holding that a trial court's order enforcing a settlement is a final, appealable order when there is nothing left for the court to do, other than to enforce what the order required of the partiesSummary of this case from Vision Palm Springs, LLLP v. Michael Anthony Co.
July 28, 1981.
Appeal from the Circuit Court, Dade County, Joseph J. Gersten, J.
Joseph A. McGowan, Miami, for appellant.
James J. Traitz, Coral Gables, for appellee.
Before HENDRY, SCHWARTZ and DANIEL S. PEARSON, JJ.
Travelers Indemnity appeals from an adverse judgment for damages and attorney's fees in an action on a collision claim. We reverse the judgment because the trial court lacked jurisdiction to enter it.
During the course of the proceedings below, the parties purportedly reached a settlement. A dispute arose, however, concerning its terms, and Travelers thereupon filed and served a "motion to enforce settlement" in accordance with what it contended had been agreed to. After hearing, the trial court made the following ruling in an "Order Enforcing Settlement" which was filed on March 5 and recorded on March 7, 1980:
THIS CAUSE came on to be heard upon Defendant's Motion to Enforce Settlement and the Court being fully advised in the premises, it is,
ORDERED that said Motion be and the same is hereby granted and it is further ORDERED that ELEANOR MARCIA WALKER shall deliver to the TRAVELERS INDEMNITY COMPANY a properly executed title free of liens, and a properly executed Release and Stipulation for Dismissal in exchange for a draft in the amount of TWO THOUSAND NINE HUNDRED EIGHTY NINE DOLLARS AND TWENTY NINE CENTS. ($2,989.29).
Eleven days after recording, on March 18, 1980, the plaintiff served a motion to vacate this order, which was filed on March 19, 1980. A successor trial judge granted the motion and subsequently entered the judgment now under review.
Under Fla.R.Civ.P. 1.530(b), a motion for rehearing in a non-jury action must be served not later than 10 days after the entry of judgment, which is deemed to be the date the judgment is recorded. Casto v. Casto (Fla., Case no. 59,255, opinion filed, July 16, 1981). The "motion to vacate" was not served within this time. It is therefore clear that the trial court lost jurisdiction over the cause if the quoted order was in fact a final judgment, thus subject to review in the trial court only by a timely motion for rehearing. Shelby Mutual Ins. Co. of Shelby, Ohio v. Pearson, 236 So.2d 1 (Fla. 1970); Kippy Corp. v. Colburn, 177 So.2d 193 (Fla. 1965); In re Estate of Beeman, 391 So.2d 276, 279 (Fla. 4th DCA 1980); Nahoom v. Nahoom, 341 So.2d 257 (Fla. 3d DCA 1977). We hold that it was.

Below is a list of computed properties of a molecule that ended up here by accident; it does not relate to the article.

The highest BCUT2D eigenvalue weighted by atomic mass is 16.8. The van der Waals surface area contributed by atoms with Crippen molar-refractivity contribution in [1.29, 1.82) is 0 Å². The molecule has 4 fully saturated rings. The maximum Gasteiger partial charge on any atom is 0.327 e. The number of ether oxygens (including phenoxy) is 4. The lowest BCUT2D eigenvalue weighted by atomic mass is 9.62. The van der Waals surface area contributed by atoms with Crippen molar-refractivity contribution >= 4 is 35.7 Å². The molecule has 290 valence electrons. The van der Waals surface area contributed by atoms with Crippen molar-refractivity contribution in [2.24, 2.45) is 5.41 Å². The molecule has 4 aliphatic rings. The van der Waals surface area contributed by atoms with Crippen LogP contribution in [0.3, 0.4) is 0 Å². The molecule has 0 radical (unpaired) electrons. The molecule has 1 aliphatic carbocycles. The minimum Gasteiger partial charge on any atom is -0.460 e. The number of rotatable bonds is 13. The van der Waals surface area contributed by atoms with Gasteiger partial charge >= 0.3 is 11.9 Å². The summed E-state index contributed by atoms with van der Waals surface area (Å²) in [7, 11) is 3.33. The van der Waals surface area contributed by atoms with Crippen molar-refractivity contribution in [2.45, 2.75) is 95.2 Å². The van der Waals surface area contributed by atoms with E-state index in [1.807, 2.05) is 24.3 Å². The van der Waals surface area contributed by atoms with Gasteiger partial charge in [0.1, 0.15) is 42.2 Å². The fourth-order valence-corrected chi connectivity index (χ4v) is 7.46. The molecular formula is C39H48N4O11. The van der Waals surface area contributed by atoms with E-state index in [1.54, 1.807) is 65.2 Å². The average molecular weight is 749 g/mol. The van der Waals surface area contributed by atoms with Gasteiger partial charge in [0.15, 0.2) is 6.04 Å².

March 17, 1980, the tenth day after recording, fell on a Monday. Thus, there was no extension under Fla.R.Civ.P. 1.090(a).
In contrast, the trial court retains jurisdiction to alter interlocutory orders at any time prior to final judgment. North Shore Hospital, Inc. v. Barber, 143 So.2d 849 (Fla. 1962); Sterling Drug, Inc. v. Wright, 307 So.2d 494, 495 (Fla. 2d DCA 1975).
We note that Travelers did not call the jurisdictional defect to the attention of the trial court.
As the familiar rule was succinctly stated in Slatcoff v. Dezen, 72 So.2d 800 (Fla. 1954), "the test of a final judgment is whether the judicial labor is at an end." 72 So.2d at 801. 3 Fla.Jur.2d Appellate Review § 51, n. 89 (1978). This is plainly true of the "Order Enforcing Settlement." There was nothing whatever left for the court to do in the pending action, other than to enforce what the order required of the parties. See, Hensley v. Palmer, 59 So.2d 851 (Fla. 1952); 3 Fla.Jur.2d, supra, n. 90. The plaintiff's contention that a subsequent formal order of dismissal was necessary to terminate the action is untenable. By the terms of Fla.R.Civ.P. 1.420(a)(1)(ii), an action may be dismissed, specifically " without order of court" [e.s.], simply by filing a stipulation for dismissal, such as that provided by the judgment itself.
The effect of this disposition is to recognize the continuing efficacy of the order of March 5, 1980.